'du mah heures pah maj', 2016, site-specic performance, Arctic Moving Image and Film Festival.
‘taal-eh’ is a linguistic disease, triggered when a speaking subject is confronted with a lie on which their linguistic and civic identity is based.
When the stories that we tell ourselves about ourselves no longer make any sense, we can experience a permanent misrecognition of ourselves, resulting in either depression, psychosis or suicide.
Alternatively, the brain will ‘blink’ and shift gears, so to speak, over to taal-eh. From this point on, taal-eh will speak the speaker and the speaker will no longer be in control of their language.
For this project, I continued to work with the taal-eh vocabulary, developing it into an apparently ‘functioning language’. The concept for ‘du mah heures pah maj’ is based on a science fiction narrative, inspired by Samuel Delaney's Babel 17 in which an alien dialect is revealed to have existed, secretly, within the Norwegian language for the last two centuries. The alien dialect was discovered through it’s speakers who appeared to be possessed by the language - unable to speak any language except for taal-eh (13) ---->
I then plotted a route through the city of Harstad, taking note of landmarks and other obscure architectural and advertising features in the central city and industrial areas (11). I made reference to some of these locations through drawings, which were featured in the final video. I hired a minibus and driver. I also hired North Norwegian-speaking actors, intended to either be hidden actors during the performance or security guards. ---->
The films that were played for each viewer were simulations of instruction videos on airplanes. Each passenger had a shared screen and their own set of headpones. My filmed actors spoke their lines for passengers (14), in between intervals of ambient music, silence, a ‘screensaver’ simulation and drawings. The minibus trip was timed with the content of the videos. The hidden actors I hired would, at random points in the trip, suddenly start speaking lines of taal-eh out loud, mimicking the actions of actors and drawings in the film. ---->
I started with the process of writing taal-eh into an apparently functioning language, which my Scandinavian-speaking viewers would, at first glance, recognise as their own. I hired art students, who were native Danish, Swedish and Norwegian-speaking,respectively, to be recorded speaking taal-eh. They were initially presented with the text and could make their own interpretation of how to read it, this session was recorded (10). They were then played back their own speech during filming, which they had to mimic. Essentially, however they read the script the first time became the rules of the language's proliferation ---->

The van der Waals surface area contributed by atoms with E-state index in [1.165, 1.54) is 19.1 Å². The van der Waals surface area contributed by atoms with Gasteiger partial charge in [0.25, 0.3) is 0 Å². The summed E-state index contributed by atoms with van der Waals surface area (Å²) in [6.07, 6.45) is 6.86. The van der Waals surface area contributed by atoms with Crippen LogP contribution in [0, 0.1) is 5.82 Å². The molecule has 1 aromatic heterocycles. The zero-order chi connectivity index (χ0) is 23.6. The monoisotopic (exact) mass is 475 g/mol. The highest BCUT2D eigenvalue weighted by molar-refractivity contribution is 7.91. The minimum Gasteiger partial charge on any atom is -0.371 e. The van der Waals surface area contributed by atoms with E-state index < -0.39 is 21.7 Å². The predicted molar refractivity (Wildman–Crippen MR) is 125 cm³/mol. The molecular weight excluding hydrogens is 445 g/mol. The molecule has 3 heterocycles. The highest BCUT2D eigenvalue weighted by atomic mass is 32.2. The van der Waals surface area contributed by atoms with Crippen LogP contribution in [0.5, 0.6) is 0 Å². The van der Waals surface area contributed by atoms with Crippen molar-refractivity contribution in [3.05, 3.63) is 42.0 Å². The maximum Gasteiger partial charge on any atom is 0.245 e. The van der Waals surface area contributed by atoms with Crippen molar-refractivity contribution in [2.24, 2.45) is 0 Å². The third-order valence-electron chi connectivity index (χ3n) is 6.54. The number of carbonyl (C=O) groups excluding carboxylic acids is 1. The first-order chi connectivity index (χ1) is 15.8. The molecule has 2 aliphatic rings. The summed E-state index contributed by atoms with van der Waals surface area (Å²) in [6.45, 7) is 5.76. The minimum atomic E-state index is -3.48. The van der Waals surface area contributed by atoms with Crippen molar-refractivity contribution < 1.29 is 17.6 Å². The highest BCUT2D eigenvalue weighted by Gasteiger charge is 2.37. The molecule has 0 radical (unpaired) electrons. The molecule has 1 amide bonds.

The final performance was a 20 minute minibus ride, which departed from the local cinema where the festival took place. One of my guards silently selected passengers to board the minibus (only nine passengers were allowed per trip) over a nine minute period. The other security guard drove with us for each trip. The interior of the minibus was lit with radiant blue light while the selected passengers waited inside the minibus before it’s final departure. The interior was also filled with car air fresheners, which were white, shaped like trees and the scent of pine. ---->
At the end of the trip, the minibus stopped at another location to where we started the trip, the security guard onboard opened the door and touched each exiting passenger with rose geranium essential oil. ---->
I also developed an orthography for taal-eh based on my drawings. The orthography is not translatable without given references (15). The orthography was used for the programme for Arctic Film and Moving Image Festival and it was supplemented with a ‘Norwegian’ text, written in my broken Norwegian. Readers would have to translate the symbols themselves based on the information I had given them (12).